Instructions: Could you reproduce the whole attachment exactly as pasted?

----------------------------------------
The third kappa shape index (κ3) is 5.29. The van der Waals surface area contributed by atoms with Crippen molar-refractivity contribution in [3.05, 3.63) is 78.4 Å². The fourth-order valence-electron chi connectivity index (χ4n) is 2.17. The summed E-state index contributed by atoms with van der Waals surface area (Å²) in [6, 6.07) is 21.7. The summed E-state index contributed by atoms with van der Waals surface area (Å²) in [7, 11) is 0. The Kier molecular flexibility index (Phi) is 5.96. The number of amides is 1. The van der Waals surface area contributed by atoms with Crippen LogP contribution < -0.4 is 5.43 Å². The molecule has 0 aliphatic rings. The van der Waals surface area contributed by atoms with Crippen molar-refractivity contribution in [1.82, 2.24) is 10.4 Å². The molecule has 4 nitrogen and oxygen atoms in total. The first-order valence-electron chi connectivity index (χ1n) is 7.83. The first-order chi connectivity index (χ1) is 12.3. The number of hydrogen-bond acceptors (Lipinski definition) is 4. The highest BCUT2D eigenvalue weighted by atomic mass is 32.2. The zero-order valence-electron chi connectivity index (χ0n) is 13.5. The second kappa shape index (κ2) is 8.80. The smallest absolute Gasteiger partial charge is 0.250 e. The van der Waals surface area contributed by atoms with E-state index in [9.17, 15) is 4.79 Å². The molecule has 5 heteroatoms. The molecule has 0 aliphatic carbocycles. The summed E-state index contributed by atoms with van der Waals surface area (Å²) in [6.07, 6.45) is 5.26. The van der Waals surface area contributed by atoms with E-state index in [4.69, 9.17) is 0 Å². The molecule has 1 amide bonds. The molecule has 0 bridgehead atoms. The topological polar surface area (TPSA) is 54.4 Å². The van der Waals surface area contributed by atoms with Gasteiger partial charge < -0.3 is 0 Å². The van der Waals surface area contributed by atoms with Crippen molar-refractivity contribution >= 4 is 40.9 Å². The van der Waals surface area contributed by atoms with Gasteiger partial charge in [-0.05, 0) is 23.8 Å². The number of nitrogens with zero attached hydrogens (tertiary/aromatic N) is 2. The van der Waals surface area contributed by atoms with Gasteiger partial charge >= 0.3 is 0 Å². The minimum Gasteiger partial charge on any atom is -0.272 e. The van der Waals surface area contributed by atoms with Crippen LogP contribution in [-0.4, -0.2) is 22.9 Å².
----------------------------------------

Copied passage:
The third kappa shape index (κ3) is 5.29. The van der Waals surface area contributed by atoms with Crippen molar-refractivity contribution in [3.05, 3.63) is 78.4 Å². The fourth-order valence-electron chi connectivity index (χ4n) is 2.17. The summed E-state index contributed by atoms with van der Waals surface area (Å²) in [6, 6.07) is 21.7. The summed E-state index contributed by atoms with van der Waals surface area (Å²) in [7, 11) is 0. The Kier molecular flexibility index (Phi) is 5.96. The number of amides is 1. The van der Waals surface area contributed by atoms with Crippen LogP contribution < -0.4 is 5.43 Å². The molecule has 0 aliphatic rings. The van der Waals surface area contributed by atoms with Crippen molar-refractivity contribution in [1.82, 2.24) is 10.4 Å². The molecule has 4 nitrogen and oxygen atoms in total. The first-order valence-electron chi connectivity index (χ1n) is 7.83. The first-order chi connectivity index (χ1) is 12.3. The number of hydrogen-bond acceptors (Lipinski definition) is 4. The highest BCUT2D eigenvalue weighted by atomic mass is 32.2. The zero-order valence-electron chi connectivity index (χ0n) is 13.5. The second kappa shape index (κ2) is 8.80. The smallest absolute Gasteiger partial charge is 0.250 e. The van der Waals surface area contributed by atoms with E-state index in [9.17, 15) is 4.79 Å². The molecule has 5 heteroatoms. The molecule has 0 aliphatic carbocycles. The summed E-state index contributed by atoms with van der Waals surface area (Å²) in [6.07, 6.45) is 5.26. The van der Waals surface area contributed by atoms with E-state index in [4.69, 9.17) is 0 Å². The molecule has 1 amide bonds. The molecule has 0 bridgehead atoms. The topological polar surface area (TPSA) is 54.4 Å². The van der Waals surface area contributed by atoms with Gasteiger partial charge < -0.3 is 0 Å². The van der Waals surface area contributed by atoms with Crippen molar-refractivity contribution >= 4 is 40.9 Å². The van der Waals surface area contributed by atoms with Gasteiger partial charge in [-0.05, 0) is 23.8 Å². The number of nitrogens with zero attached hydrogens (tertiary/aromatic N) is 2. The van der Waals surface area contributed by atoms with Gasteiger partial charge >= 0.3 is 0 Å². The minimum Gasteiger partial charge on any atom is -0.272 e. The van der Waals surface area contributed by atoms with Crippen LogP contribution in [-0.4, -0.2) is 22.9 Å².